First, I’m about to tell you how I learned to stop being negative. But before I do, here is one of my favorite immediate mood elevators. Ten minutes of tiny kittens and you will find it impossible to be in a bad mood.
Ok. So some shit went down today.
Nothing big. But. Well.
It had been a long day. Like, a long, long day. The last few days, I have found myself covering things that I have had to record and then go back and transcribe. Everything has been going great this week. Really good actually. But it’s been very busy. The transcription takes it’s toll, cognitively. Managing editor on vacation, everyone trying to fill in, which meant a lot less recovery between bouts each day.
When you have anxiety like I have anxiety you learn to take little breaks throughout the day. They’re not really grand gestures so much as constant miniature adjustments. A thousand tiny adjustments a day. I used to pace them by smoking.
I haven’t smoked in two years.
I need to give myself more credit for that, probably. Ugh. Giving myself credit for anything is difficult.
So even though it’s been busy and crazy and basically just really tiring, I got home and found that the three week long cable situation that seemed to have been fixed was not, in fact, fixed.
I spent an hour on the phone. My neck was starting to get tight. Looking back, that was my sign. It probably wasn’t the first sign. It absolutely wasn’t. It can’t have been. But it was the first sign I could have observed that it was time to give it a break.
I chose not to.
I kept on. I worked on some housework. I pushed through with tech support.
Should have poured a glass of wine and sat my tired hiney down.
I did not.
And then I was confronted by a really cruel person who likes to rub their “happiness” in my face because the person they knew me as when they exited my life would have blown up over it.
It was not subtle. It was not gentle. It was a great big middle finger directly to the face.
And I handled it exactly as they wanted me to. I became the person they knew before I realized that I could choose to be a far better version of myself.
They set out to satisfy their own unhappiness by passing some of it off on me.
And I took the bait. But you know what? I’m going to choose to see it as a glaring example of personal progress.
Because here’s what I didn’t do: I did not allow it to go unchecked. I recognized it. I arrested it. And I took responsibility for both how I allowed myself to react and how I would choose to react going forward.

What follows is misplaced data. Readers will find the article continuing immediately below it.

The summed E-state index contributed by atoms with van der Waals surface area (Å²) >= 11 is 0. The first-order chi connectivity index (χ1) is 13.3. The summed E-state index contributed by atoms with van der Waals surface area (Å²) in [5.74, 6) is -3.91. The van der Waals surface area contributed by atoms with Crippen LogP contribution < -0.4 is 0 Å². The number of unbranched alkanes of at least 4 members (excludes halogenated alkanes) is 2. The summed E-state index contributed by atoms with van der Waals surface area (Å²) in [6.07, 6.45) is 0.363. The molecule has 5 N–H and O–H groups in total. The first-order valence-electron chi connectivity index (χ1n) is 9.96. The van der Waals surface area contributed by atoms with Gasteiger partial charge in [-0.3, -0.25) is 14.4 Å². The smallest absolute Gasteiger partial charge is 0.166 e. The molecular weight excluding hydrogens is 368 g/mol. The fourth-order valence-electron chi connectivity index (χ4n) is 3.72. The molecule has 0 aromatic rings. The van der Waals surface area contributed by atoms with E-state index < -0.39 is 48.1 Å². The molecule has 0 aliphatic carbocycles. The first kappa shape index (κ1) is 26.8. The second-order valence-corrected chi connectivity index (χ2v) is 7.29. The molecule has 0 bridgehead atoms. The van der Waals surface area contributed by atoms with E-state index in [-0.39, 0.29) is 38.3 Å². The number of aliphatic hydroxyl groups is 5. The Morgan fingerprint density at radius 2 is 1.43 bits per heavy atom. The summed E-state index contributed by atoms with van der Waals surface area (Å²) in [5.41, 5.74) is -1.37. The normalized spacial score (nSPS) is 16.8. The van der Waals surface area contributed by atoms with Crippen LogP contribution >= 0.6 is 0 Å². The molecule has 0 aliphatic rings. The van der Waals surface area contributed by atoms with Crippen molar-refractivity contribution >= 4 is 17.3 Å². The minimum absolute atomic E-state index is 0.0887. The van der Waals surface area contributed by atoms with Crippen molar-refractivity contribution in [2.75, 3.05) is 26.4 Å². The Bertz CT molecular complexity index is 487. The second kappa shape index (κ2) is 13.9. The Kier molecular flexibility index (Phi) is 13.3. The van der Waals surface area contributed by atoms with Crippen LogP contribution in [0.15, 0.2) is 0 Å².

Even a year ago, it would have set off a really negative chain of events, emotionally, that may have taken days to recover from. The work of choosing to be positive would have been entirely too much for me.
I would have said “oh see. I failed. I’ll never be happy or positive again. Might as well be a dour asshole forever now.”
I didn’t do that.
I regret losing my composure.
I am happy that I’m at a place in my life where I was able to rein it back in without much damage done. My ego may be a little bruised, but I’ll live.
It’s not “being happy,” all at once, all the time.
It’s recentering on contentedness a thousand times a day.
And here’s the thing about reaching a new level of wellness: it’s just a new bottom from which to start working up again. This person who keeps trying to bait me?
These two people, actually?
They’re beneath me. Every time I let myself give them the reaction they’re after I slip another foot back toward where I used to be. Where they are.
I like where I am now better. And I like where I’m headed even more.
So I’m gonna get back to getting there.
I’ve reached a point where it’s no longer enough to recognize it and stop it before it becomes a medium size snowball. My work now is to keep it from becoming more than a handful of flakes.
I’ve graduated from maintenance and now it is time to start working on prevention.
Time to start noticing the warning signs that come before stress-stiff neck and not get to the point where I can be baited at all.
But first, that glass of wine.
I’ve earned it.